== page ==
Failing to assess your clients skill and how much it will cost you.
In the case of Ahmed v MacLean , a Lawyer attempted to sue his mountain bike coach for negligence. Mr Ahmed stated that the Coach(Mr MacLean) did not sufficiently assess the skills of his clients which lead to Mr Ahmed going down a portion of track that was above his skill levels. Mr Ahmed crashed, was launched over his handlebars and suffered a severe head injury.
He brought the case on the basis of contract- s 13 of the Supply of Goods and Services Act 1982,
Implied term about care and skill.
“In a [relevant contract for the supply of a service] where the supplier is acting in the course of a business, there is an implied term that the supplier will carry out the service with reasonable* care and skill. “
Essentially this act means he must do his job as well as the other mountain bike coaches and Ahmed argued that any other proficient coach would have sufficiently been able to assess his abilities. In this instance, it turns out that Mr Ahmed made the same mistake twice by going down the wrong path or track.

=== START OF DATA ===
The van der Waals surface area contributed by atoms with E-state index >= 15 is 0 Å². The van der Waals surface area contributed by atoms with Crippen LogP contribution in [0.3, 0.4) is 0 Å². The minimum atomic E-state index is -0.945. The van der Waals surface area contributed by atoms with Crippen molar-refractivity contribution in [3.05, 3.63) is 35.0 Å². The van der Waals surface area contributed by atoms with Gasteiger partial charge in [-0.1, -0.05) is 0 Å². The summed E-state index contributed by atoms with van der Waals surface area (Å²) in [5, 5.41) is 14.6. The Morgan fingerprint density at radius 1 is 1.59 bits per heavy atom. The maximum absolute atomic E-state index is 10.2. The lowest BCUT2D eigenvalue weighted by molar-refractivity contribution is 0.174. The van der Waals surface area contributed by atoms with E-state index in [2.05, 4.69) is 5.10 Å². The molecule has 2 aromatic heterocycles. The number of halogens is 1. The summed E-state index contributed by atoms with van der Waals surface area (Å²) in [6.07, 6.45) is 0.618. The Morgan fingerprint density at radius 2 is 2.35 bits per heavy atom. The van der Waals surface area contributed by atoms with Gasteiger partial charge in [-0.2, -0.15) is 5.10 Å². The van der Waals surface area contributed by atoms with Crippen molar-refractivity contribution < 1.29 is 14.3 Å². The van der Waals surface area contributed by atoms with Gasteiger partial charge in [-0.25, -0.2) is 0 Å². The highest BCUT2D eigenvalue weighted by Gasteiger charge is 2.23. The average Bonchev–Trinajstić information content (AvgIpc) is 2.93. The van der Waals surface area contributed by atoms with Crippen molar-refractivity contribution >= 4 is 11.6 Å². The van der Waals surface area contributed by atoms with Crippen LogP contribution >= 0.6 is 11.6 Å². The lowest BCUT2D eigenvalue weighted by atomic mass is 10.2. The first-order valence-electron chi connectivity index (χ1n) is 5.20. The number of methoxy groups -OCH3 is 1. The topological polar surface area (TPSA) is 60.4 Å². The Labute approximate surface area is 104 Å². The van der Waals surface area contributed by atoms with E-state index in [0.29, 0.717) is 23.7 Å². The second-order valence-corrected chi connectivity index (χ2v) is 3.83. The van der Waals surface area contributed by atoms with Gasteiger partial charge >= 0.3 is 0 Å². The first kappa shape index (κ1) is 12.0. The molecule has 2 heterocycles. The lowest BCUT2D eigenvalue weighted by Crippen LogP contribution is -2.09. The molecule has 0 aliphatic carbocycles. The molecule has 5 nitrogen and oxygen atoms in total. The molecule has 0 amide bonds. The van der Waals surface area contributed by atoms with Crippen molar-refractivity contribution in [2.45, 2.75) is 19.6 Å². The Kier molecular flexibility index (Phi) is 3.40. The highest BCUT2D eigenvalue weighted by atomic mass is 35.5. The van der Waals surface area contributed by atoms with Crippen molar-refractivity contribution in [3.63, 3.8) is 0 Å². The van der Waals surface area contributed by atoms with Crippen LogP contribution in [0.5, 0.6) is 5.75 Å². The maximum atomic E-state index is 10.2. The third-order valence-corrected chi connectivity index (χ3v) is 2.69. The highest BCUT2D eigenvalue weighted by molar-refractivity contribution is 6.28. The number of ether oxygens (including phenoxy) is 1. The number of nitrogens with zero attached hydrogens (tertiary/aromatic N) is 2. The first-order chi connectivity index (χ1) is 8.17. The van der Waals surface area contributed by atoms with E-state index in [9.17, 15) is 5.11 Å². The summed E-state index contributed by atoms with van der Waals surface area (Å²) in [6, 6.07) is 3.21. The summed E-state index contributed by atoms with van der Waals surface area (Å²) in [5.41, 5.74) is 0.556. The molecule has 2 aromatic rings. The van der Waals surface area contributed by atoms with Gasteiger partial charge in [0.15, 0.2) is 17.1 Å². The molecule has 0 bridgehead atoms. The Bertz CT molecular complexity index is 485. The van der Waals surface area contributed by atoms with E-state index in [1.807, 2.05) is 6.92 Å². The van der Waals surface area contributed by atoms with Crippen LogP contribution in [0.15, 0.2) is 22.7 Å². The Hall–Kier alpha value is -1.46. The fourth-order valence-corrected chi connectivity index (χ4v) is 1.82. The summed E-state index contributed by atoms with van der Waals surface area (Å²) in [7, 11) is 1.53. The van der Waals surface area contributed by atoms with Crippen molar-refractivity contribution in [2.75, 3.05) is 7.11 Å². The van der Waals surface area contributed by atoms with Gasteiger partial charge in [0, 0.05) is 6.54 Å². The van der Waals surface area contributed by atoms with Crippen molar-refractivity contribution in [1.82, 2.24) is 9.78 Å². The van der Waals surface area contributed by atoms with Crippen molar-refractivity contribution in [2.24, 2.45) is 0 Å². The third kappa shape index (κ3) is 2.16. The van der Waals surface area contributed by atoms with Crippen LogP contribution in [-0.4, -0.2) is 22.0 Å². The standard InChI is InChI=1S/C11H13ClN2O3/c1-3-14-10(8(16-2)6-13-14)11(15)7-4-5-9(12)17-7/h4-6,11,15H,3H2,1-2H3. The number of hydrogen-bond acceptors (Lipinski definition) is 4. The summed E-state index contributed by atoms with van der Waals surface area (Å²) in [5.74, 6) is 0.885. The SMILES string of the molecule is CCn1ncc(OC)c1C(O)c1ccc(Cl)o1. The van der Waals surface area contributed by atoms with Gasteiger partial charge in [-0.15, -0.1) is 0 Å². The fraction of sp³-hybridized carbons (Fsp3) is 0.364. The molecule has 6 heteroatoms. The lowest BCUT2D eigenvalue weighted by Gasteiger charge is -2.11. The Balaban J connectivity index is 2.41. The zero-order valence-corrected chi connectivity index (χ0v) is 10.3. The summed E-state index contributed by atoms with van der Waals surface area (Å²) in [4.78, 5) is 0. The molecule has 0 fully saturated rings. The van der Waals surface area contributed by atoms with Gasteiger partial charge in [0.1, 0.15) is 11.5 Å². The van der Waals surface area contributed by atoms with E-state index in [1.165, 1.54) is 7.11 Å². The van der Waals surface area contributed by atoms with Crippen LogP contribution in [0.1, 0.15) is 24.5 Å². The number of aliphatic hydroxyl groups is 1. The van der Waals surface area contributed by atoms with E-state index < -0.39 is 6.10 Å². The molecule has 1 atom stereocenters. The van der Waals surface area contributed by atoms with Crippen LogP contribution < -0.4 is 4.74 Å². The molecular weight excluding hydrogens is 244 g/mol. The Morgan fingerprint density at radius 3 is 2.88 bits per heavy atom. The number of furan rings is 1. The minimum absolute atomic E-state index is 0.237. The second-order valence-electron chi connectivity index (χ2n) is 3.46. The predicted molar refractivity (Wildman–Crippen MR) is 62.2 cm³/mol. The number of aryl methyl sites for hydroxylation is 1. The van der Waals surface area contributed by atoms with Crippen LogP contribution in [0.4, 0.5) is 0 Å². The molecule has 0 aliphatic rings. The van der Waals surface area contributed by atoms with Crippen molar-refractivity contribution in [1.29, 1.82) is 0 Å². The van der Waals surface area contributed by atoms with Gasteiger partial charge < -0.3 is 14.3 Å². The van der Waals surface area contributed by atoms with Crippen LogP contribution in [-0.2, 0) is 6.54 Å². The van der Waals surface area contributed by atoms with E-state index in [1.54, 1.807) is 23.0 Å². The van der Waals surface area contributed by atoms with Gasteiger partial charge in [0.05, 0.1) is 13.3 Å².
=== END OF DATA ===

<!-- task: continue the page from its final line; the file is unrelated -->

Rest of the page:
As a personal trainer, you will push your clients and encourage them to do better each time they train. However, what you need to be careful of here is that you are adequately assessing their skills and capabilities, as the second you push them beyond their limits and/or comfort zone you dramatically increase the risk of injury. If you have not properly assessed their skills you could find yourself locked in litigation desperately trying to protect your finances, business and your reputation as a trainer.
When looking back at the case, one of the mitigating factors was that Ahmed had been riding a mountain bike for years and should have known his comfort zone and potentially not to make the same mistake twice.
This may not be the case for you as a personal trainer, a lot of your clients will be stepping into the gym for the first time ever, or the first time in a very long time. Which makes it absolutely vital that you do an adequate assessment of their skills and ability.
Physical Activity and Readiness Questionnaires and detailed disclaimers and contracts will start you off on the right foot but ultimately when you are training your clients, vigilance is key. As ultimately you want what is best for the client, the last thing you’d want to be responsible for is their injury.